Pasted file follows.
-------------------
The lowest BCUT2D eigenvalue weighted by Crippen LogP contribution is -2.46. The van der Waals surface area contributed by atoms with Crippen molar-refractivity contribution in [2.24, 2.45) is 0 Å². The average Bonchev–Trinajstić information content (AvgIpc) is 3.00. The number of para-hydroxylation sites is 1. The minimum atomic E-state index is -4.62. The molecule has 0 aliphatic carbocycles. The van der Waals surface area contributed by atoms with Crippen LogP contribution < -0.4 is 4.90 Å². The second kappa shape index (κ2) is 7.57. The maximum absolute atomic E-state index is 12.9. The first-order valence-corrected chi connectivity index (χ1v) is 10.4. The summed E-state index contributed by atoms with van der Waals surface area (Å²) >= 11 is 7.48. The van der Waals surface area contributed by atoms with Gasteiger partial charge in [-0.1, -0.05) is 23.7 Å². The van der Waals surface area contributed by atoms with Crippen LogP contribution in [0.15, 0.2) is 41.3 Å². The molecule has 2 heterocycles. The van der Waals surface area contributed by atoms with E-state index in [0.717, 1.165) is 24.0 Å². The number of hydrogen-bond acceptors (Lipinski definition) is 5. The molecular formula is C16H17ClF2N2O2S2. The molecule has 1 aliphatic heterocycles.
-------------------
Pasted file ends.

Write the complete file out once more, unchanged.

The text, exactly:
The lowest BCUT2D eigenvalue weighted by Crippen LogP contribution is -2.46. The van der Waals surface area contributed by atoms with Crippen molar-refractivity contribution in [2.24, 2.45) is 0 Å². The average Bonchev–Trinajstić information content (AvgIpc) is 3.00. The number of para-hydroxylation sites is 1. The minimum atomic E-state index is -4.62. The molecule has 0 aliphatic carbocycles. The van der Waals surface area contributed by atoms with Crippen LogP contribution < -0.4 is 4.90 Å². The second kappa shape index (κ2) is 7.57. The maximum absolute atomic E-state index is 12.9. The first-order valence-corrected chi connectivity index (χ1v) is 10.4. The summed E-state index contributed by atoms with van der Waals surface area (Å²) >= 11 is 7.48. The van der Waals surface area contributed by atoms with Gasteiger partial charge in [-0.1, -0.05) is 23.7 Å². The van der Waals surface area contributed by atoms with Crippen LogP contribution in [0.15, 0.2) is 41.3 Å². The molecule has 2 heterocycles. The van der Waals surface area contributed by atoms with E-state index in [0.717, 1.165) is 24.0 Å². The number of hydrogen-bond acceptors (Lipinski definition) is 5. The molecular formula is C16H17ClF2N2O2S2. The molecule has 1 aliphatic heterocycles.